Help to Buy has been a total flop in tackling housing crisis, say Camden and Haringey politicians

07:00 08 August 2014

Help to Buy has only helped a handful of people. Picture: Getty/Matt Cardy

Help to Buy has only helped a handful of people. Picture: Getty/Matt Cardy

2008 Getty Images

The government’s “silver bullet cure” for the housing crisis has been derided as “woefully ill-equipped” after it was revealed only a handful of people in Camden, Haringey and Westminster had taken it up.

Help to Buy was launched with much fanfare last year, with Prime Minister David Cameron boasting that the scheme would help people “realise the dream of home ownership”.

However, just one person in Camden had used the mortgage guarantee scheme, with two using it in Westminster. No one used any of the help available to buy a new-build property in either borough.

In Haringey, more people have taken up the scheme in line with other outer London boroughs. In total, 21 people used Help to Buy for a new-build home, and eight used the mortgage guarantee scheme for old properties. How many of these were bought in the west of the borough is unknown.

Help to Buy allows people to get a mortgage with as little as a five per cent deposit, with the government lending the remaining 15 per cent on properties up to £600,000.

However, the cost of the average home in these boroughs is far higher, according to property website RightMove.

Camden Council leader, Labour’s Sarah Hayward, revealed in a column for the Guardian this week that the problem is “now so acute that... even senior people in multinationals raise with me on a regular basis the issue of housing for their staff”.

Tulip Siddiq, Labour prospective parliamentary candidate for Hampstead and Kilburn, said the Right to Buy figures are proof the government’s flagship scheme is “woefully ill-equipped to tackle the housing crisis in Camden”.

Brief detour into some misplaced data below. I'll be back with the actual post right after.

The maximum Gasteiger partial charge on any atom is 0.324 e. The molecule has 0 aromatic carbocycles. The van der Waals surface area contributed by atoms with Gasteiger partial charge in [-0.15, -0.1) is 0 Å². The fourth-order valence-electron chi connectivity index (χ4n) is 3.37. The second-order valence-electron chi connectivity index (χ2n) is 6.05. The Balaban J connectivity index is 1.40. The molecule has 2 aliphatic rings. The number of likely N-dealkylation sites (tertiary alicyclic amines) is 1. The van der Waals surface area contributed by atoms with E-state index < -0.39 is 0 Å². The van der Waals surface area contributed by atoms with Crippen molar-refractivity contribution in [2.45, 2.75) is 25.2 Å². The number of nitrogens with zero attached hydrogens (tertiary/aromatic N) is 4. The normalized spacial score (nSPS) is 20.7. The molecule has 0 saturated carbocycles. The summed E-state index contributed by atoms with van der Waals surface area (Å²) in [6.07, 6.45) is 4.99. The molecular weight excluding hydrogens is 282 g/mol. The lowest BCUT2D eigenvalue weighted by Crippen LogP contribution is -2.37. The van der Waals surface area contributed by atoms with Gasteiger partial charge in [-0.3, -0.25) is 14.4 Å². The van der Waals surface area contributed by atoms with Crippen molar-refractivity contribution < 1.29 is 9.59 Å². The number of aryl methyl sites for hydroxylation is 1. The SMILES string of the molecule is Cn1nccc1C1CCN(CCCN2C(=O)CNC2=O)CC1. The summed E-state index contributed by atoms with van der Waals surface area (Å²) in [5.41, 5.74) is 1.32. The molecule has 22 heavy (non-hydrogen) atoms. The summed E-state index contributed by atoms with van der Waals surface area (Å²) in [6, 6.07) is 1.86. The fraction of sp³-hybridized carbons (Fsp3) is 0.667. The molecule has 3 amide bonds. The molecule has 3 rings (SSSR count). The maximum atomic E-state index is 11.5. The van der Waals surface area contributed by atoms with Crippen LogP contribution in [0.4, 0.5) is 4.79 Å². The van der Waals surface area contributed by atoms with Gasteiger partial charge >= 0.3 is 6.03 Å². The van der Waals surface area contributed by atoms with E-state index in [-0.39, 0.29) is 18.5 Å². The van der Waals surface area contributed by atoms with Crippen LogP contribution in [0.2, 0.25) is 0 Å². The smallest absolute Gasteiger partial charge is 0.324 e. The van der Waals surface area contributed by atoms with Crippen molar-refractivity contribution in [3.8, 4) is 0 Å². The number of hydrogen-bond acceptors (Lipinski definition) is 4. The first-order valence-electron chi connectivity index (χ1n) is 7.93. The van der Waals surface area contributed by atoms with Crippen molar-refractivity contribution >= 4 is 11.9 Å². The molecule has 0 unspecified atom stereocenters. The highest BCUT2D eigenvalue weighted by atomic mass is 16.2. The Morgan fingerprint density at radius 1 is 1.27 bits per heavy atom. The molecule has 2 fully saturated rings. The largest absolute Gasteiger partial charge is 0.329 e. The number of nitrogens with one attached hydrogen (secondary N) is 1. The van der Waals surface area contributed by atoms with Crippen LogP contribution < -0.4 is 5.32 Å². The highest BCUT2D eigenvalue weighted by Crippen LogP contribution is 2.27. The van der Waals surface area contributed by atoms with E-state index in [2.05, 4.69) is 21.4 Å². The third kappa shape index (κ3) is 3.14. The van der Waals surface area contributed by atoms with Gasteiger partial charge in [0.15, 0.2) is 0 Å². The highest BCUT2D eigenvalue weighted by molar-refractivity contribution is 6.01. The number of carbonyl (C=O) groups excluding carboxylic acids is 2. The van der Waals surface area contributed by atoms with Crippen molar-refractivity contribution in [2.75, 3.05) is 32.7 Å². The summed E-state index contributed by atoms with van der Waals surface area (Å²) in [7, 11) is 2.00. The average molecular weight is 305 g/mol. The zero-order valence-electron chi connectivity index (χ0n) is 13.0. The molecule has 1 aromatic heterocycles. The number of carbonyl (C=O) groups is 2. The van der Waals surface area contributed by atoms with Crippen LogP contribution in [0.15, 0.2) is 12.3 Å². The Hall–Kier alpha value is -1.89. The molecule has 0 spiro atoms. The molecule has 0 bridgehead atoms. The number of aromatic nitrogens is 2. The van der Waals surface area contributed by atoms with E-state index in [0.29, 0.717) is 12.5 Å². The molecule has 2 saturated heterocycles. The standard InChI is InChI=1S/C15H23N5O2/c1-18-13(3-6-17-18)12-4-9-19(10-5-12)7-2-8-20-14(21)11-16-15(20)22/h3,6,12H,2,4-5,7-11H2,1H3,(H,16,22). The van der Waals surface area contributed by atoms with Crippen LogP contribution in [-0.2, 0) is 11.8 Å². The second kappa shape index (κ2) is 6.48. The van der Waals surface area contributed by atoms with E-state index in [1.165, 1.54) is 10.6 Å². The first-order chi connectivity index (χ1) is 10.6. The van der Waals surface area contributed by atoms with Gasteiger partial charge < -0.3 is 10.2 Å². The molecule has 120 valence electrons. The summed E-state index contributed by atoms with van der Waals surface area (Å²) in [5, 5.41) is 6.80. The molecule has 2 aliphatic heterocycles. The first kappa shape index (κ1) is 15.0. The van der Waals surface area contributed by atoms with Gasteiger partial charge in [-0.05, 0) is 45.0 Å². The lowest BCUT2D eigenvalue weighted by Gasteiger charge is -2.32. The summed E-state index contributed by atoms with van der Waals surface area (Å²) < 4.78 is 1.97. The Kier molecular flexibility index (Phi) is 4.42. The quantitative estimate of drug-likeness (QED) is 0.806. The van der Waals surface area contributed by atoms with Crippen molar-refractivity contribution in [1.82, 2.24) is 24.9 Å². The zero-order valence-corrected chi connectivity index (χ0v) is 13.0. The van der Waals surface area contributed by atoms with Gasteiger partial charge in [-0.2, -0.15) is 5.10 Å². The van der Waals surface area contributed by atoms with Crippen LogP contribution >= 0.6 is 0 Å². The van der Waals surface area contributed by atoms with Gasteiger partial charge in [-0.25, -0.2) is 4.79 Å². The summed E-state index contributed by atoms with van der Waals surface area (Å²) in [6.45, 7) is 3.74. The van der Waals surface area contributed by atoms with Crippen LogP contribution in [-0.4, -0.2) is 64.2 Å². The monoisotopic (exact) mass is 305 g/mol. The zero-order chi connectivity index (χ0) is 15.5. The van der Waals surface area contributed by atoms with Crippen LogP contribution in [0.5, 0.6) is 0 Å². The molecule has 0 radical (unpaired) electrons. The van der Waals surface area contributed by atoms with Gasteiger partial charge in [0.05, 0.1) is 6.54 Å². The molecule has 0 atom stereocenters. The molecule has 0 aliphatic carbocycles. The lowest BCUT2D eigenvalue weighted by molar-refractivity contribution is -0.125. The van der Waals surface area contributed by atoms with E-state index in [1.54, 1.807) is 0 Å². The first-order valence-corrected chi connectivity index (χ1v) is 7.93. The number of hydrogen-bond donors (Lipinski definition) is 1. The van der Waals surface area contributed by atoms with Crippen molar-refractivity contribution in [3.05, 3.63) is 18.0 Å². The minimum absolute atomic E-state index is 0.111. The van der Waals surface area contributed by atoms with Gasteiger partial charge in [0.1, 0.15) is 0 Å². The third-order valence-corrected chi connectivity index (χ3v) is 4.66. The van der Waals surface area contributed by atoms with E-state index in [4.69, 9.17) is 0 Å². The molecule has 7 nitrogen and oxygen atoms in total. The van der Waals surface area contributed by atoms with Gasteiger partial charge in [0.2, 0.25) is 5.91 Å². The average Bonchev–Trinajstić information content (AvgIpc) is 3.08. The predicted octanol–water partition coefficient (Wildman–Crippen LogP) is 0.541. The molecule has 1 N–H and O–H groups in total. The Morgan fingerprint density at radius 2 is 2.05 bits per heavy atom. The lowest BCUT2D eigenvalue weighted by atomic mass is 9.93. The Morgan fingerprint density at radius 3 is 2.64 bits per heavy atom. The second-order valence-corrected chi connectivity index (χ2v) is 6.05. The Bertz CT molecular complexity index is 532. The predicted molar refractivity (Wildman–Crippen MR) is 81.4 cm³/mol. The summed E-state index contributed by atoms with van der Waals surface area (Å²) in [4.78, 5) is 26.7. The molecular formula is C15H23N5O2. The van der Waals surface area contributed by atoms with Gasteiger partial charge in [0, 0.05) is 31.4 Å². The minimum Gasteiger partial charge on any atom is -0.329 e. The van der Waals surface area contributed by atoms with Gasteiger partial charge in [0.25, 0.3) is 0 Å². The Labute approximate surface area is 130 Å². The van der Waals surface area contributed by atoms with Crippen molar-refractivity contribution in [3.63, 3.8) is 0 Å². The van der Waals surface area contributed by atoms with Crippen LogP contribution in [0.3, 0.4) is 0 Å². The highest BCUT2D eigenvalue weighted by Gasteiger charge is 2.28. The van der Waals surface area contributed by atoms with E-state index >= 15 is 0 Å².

The problem, Ms Siddiq and her Labour colleagues argue, is a basic lack of affordable housing. “Affordable” rents in Camden, Cllr Hayward told the Guardian, require an income of £50,000 – far higher than the borough’s average earnings of £33,000.

Ms Siddiq added: “We need to refocus our efforts on the building of thousands of new, genuinely affordable properties to ensure that everyone has a chance to realise their dream of home ownership.”

In Haringey – where the average home price in June was £656,512 – Catherine West, Labour’s prospective parliamentary candidate for Hornsey and Wood Green, said Help to Buy was not only “misguided” but had actually made the market more difficult by creating “an unsustainable house price bubble”.

The former Islington Council leader said: “Since 2010, the number of new homes has plummeted and the Tory mayor has severely weakened guidelines to build affordable housing in London. The majority of new-builds are sold abroad to overseas investors. This does not help first-time buyers or anyone else looking for a home.”

However, housing minister Brandon Lewis, MP for Great Yarmouth, defended Help to Buy, pointing out it was helping boost house-building nationally, as well as homeowners locally.


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